the reason of the creation of our other domain.. that's some serious bad
    vibe there.

    I am very interested in learning more about how the security is between
    domain and domain vs forest. I feel like all that I know about Windows
    domains is bunk right now.
    Chelis Guifoyle, May 18, 2007
  8. Nope, I won't go into details about it. There is nothing that can be
    done to stop it, just going around describing it to people does nothing
    to help the situation. There is a book by my friend Guido Grillenmeier
    which unfortunately alludes to how it can be done, I can't say I was too
    thrilled to read how much detail he gave about the problem. Truly and
    honestly, it is so trivial, anyone with a relatively decent grasp of AD
    that spends an hour thinking about how they would try to do it will
    likely come up with at least one way to do it. There are both trivial
    ways and not so trivial ways.


    Joe Richards Microsoft MVP Windows Server Directory Services
    Author of O'Reilly Active Directory Third Edition

    ---O'Reilly Active Directory Third Edition now available---
    Joe Richards [MVP], May 19, 2007
  9. Alrighty then.. thanks for making me feel even more like c4@p by degrading
    my knowledge. I think I have an idea by how you mean it's not secure, but I
    guess I'll have to research it myself. I just want to thoroughly understand
    this issue as you have.

    Would you say using child domains in this way is merely an administrative or
    management type control/boundary. Since, as you say, pure security between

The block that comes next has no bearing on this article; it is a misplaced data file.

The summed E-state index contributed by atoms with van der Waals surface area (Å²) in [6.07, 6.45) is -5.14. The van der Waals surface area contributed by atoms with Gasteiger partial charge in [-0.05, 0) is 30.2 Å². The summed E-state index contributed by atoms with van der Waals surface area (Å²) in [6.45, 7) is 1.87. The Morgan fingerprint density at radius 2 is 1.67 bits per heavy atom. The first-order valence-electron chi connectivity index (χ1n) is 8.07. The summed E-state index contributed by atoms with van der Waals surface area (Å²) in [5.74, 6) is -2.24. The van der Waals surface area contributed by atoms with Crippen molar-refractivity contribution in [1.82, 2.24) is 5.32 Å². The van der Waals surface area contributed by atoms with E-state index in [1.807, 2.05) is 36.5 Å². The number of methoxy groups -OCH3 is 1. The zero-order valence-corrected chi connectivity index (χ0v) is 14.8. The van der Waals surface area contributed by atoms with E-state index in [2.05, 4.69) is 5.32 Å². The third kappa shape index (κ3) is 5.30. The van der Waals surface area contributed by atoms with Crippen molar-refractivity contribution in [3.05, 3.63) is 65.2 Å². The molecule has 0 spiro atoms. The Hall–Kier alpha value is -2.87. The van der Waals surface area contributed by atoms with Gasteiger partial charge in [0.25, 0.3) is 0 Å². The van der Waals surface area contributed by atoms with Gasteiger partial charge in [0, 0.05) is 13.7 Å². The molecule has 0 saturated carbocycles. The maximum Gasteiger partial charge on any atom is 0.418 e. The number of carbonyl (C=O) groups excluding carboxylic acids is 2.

domains in a forest is bunk. I understand your replication/gpo/password
    Chelis Guifoyle, May 19, 2007
  10. Chelis Guifoyle

    Herb Martin Guest

    It's not about "degrading your knowledge" as no one can do that -- only
    time can degrade your knowledge, or a lot of bad information if you ingest
    that poor info.

    The "empty root" was never a particular good idea (this doesn't mean it was
    always "wrong" per se). It never was a goog GENERAL recommendation
    because it didn't do most any of what people thought.

    Yes,. in (unusual) cases, mostly political, the extra domain had a reason to
    there and your description of admin/management boundary is pretty close.

    But of course OUs can almost always do this as well (or better.)

    For the most part the empty root domain is just an extra cost burden where
    you have to maintain (at least 2) extra DCs, and all that entails including
    backups and keeping the extra but largely or frequently worthless DCs
    Herb Martin, May 20, 2007
  11. Thanks Herb,

    I am starting to understand that now.. Sorry Joe if I started anything. I
    am just wanting to learn. It's kinda like finding out Santa Claus isnt
    real.. I swear that used to the be school of thought behind domains and its
    security, but the more I read about it, its not the case.

    With the added complexity of extra DCs, extra of replication, extra
    everything really.. what is the point behind a child domain then really?